Migration has been front page news both in the US and UK in recent months and should remain prominent in forthcoming elections in other EU Member States.
Yet trade and migration have gone hand in hand ever since merchants began travelling the Silk Road over two millennia ago to trade luxuries between China and Europe. This is certain to continue in earnest as international trade in goods begins to be eclipsed in importance by international services.
Here, we explore the place of migration in modern free trade agreements. If the UK is truly to be a global champion for free trade post-Brexit, then the current international trade rules and Realpolitik dictate that it will also need to support and encourage trade-related migration.
We also explore what the status of migration is likely to be as a matter of EU law in the forthcoming Brexit negotiations; this is significant as it will dictate the parameters of such negotiations.
MIGRATION IN WTO LAW
The legal framework for international trade under the World Trade Organisation (WTO) - which appears to be under review by the current US administration - includes a General Agreement on Trade in Services (GATS).
GATS categorises cross-border trade in services according to four 'modes' of supply:
cross-border services - provided remotely (e.g. by post or telecommunication); consumption abroad - where the customer moves to the supplier's country to buy services (e.g. students travelling abroad); commercial presence - of the supplier in the customer's country, e.g. by using a local agent; presence of natural persons - for example by seconding employees or by independent professionals visiting the customer's country to provide services. With the exception of mode 1, trade in services therefore implies - at least in the majority of cases - the movement of individuals across national frontiers.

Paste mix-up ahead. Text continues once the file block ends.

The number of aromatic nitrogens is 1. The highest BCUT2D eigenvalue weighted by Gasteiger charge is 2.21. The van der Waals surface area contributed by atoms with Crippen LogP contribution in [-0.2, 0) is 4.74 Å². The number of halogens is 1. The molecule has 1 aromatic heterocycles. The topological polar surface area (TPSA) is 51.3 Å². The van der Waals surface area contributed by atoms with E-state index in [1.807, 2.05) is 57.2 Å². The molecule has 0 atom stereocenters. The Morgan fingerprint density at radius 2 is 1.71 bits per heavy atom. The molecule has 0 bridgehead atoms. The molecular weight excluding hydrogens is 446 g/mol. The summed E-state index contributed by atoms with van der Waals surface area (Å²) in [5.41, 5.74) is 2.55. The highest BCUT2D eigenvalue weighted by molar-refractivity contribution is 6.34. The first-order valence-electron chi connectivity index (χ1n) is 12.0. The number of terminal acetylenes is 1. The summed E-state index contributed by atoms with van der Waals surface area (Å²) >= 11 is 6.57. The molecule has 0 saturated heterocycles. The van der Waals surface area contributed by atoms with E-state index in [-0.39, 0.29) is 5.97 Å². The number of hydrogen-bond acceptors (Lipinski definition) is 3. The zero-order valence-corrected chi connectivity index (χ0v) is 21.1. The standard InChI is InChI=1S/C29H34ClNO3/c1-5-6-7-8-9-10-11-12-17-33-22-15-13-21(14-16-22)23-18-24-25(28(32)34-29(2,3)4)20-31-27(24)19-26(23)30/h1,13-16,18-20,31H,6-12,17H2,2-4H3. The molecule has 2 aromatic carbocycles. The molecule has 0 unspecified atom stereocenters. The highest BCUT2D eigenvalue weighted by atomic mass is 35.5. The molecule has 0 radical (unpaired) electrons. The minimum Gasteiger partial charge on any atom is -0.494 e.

WTO members offer commitments (in a series of schedules) dictating the level of free trade they are willing to permit all other WTO members - both in goods and services.
Currently, the UK uses the EU's WTO trade schedules. However, as Prime Minister May indicated recently, Britain will be leaving those parts of the common customs union which prevent the UK from negotiating its own WTO schedules. It is therefore likely that UK trade policy - including migration - will become a subject of internal debate and external negotiation in the near future.
The UK's new WTO schedules (including under GATS) will form the bedrock of its future world trading position.
Most favoured nation principle
It is a key principle of WTO membership that commitments offered under its schedules are available to all members (about 140 countries) on a non-discriminatory basis - the so-called "most favoured nation" (MFN) principle. If a member does not adhere to its commitments as listed in its schedules, the WTO treaties contain dispute resolution procedures through a system of 'panels' (essentially international arbitrators), to make decisions permitting others to impose trade sanctions on the defaulting member.
Trade-related migration is, though, likely to apply only to individuals staying in the UK for a short period of time. An annex to GATS explains that it does not apply to national legislation regulating citizenship, residence or employment on a permanent basis.
Nor does it affect national rules (for example visa requirements) restricting entry or temporary stay in the member's territory. However:
such measures are not [to...